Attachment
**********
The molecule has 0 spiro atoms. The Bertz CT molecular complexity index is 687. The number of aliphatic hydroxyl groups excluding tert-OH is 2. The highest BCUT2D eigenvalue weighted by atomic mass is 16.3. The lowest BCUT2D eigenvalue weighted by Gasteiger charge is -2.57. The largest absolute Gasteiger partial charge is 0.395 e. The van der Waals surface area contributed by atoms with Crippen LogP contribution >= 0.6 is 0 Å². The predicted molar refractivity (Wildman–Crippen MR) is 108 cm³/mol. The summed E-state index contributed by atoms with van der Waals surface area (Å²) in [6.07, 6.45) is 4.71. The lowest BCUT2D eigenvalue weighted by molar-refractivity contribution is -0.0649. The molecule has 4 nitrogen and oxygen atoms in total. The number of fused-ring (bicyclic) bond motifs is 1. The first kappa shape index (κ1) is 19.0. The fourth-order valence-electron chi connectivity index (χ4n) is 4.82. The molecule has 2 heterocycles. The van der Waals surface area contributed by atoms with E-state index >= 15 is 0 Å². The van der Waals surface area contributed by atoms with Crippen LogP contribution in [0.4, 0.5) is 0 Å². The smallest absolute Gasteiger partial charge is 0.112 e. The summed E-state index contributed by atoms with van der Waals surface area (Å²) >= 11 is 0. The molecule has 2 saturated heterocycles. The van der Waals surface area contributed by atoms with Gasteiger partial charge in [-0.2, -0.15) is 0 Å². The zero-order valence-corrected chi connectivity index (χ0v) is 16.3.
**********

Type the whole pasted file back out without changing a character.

The molecule has 0 spiro atoms. The Bertz CT molecular complexity index is 687. The number of aliphatic hydroxyl groups excluding tert-OH is 2. The highest BCUT2D eigenvalue weighted by atomic mass is 16.3. The lowest BCUT2D eigenvalue weighted by Gasteiger charge is -2.57. The largest absolute Gasteiger partial charge is 0.395 e. The van der Waals surface area contributed by atoms with Crippen LogP contribution >= 0.6 is 0 Å². The predicted molar refractivity (Wildman–Crippen MR) is 108 cm³/mol. The summed E-state index contributed by atoms with van der Waals surface area (Å²) in [6.07, 6.45) is 4.71. The lowest BCUT2D eigenvalue weighted by molar-refractivity contribution is -0.0649. The molecule has 4 nitrogen and oxygen atoms in total. The number of fused-ring (bicyclic) bond motifs is 1. The first kappa shape index (κ1) is 19.0. The fourth-order valence-electron chi connectivity index (χ4n) is 4.82. The molecule has 2 heterocycles. The van der Waals surface area contributed by atoms with E-state index >= 15 is 0 Å². The van der Waals surface area contributed by atoms with Crippen LogP contribution in [0.4, 0.5) is 0 Å². The smallest absolute Gasteiger partial charge is 0.112 e. The summed E-state index contributed by atoms with van der Waals surface area (Å²) >= 11 is 0. The molecule has 2 saturated heterocycles. The van der Waals surface area contributed by atoms with Gasteiger partial charge in [-0.2, -0.15) is 0 Å². The zero-order valence-corrected chi connectivity index (χ0v) is 16.3.